BP to provide $1 billion for oil spill projects
WASHINGTON (Reuters) - BP Plc has agreed to provide $1 billion for projects in the Gulf of Mexico to restore natural resources damaged by last year's oil spill, the company and the U.S. Justice Department said on Thursday.
The department said the agreement, the largest ever of its kind, represented a first step in fulfilling BP's obligation to fund a complete restoration of harmed public resources, such as rebuilding coastal marshes and replenishing damaged beaches.
Other initial projects to be funded will restore barrier islands and wetlands and conserve areas for ocean habitat.
The deal came a day after the one-year anniversary of the worst offshore oil spill in U.S. history, which started when an explosion aboard the Deepwater Horizon drilling rig killed 11 workers and released nearly 5 million barrels of oil that fouled the shorelines of four U.S. Gulf Coast states.
The department said the agreement does not affect BP's ultimate liability or any other company for environmental damages, but allowed restoration projects get started sooner.
BP has estimated the full cost of the disaster at $42 billion, and on Thursday sued three of its well partners for damages -- Transocean Ltd, Halliburton Co and Cameron International Corp.
BP said the agreement will accelerate work starting this year to restore areas harmed by the spill.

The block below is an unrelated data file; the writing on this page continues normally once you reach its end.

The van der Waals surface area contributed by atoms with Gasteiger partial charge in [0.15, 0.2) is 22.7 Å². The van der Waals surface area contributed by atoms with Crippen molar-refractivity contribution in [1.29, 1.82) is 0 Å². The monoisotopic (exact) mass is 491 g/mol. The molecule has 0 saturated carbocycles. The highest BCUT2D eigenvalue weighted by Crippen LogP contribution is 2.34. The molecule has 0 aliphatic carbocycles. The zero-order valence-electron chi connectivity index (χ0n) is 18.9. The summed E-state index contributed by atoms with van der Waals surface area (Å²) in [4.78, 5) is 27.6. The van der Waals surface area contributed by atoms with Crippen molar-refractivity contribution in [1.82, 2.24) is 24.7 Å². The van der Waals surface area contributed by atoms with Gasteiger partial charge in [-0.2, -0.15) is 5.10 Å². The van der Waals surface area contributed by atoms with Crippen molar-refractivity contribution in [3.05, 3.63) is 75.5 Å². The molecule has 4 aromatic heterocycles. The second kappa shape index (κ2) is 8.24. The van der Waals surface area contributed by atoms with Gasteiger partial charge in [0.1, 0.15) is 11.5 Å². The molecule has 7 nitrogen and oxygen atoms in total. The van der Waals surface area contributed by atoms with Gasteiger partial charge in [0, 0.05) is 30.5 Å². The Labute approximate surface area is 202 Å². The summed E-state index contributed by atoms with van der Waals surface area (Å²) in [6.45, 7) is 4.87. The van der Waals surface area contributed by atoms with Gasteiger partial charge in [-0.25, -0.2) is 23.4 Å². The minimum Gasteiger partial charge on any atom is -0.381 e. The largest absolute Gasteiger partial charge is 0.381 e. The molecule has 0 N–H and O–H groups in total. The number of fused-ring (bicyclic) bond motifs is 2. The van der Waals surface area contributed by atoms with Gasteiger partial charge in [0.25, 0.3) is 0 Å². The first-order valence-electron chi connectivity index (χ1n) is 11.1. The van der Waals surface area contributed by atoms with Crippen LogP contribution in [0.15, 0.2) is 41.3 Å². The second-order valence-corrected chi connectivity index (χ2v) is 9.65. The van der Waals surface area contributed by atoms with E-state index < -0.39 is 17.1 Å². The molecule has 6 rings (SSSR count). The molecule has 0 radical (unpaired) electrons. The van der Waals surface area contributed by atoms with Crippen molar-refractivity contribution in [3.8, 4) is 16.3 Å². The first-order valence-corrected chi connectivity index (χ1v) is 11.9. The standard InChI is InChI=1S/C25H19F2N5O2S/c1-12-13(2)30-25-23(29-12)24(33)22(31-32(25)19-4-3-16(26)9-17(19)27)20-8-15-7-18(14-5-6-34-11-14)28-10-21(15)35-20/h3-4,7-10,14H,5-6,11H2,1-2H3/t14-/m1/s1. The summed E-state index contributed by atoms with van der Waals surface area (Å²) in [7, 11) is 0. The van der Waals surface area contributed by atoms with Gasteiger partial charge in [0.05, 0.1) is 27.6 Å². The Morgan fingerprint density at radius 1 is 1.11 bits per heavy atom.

"Our voluntary commitment to that process is the best way to get restoration projects moving as soon as possible," said Lamar McKay, chairman and president of BP America Inc.
The states of Florida, Alabama, Mississippi, Louisiana and Texas each will select and implement $100 million in projects while the rest of the money will be used for projects picked by the federal government or by trustees for the oil spill, the Justice Department said.
BP said the agreement will have the effect of speeding up restoration work that would have been delayed for several years while a complete assessment of the damage continued.
It said more than 100 studies are underway to evaluate potential harm to Gulf wildlife and habitat. The agreement will focus on projects that can start this year and in 2012.
(Reporting by James Vicini, Jeremy Pelofsky and Chris Baltimore; Editing by Will Dunham)
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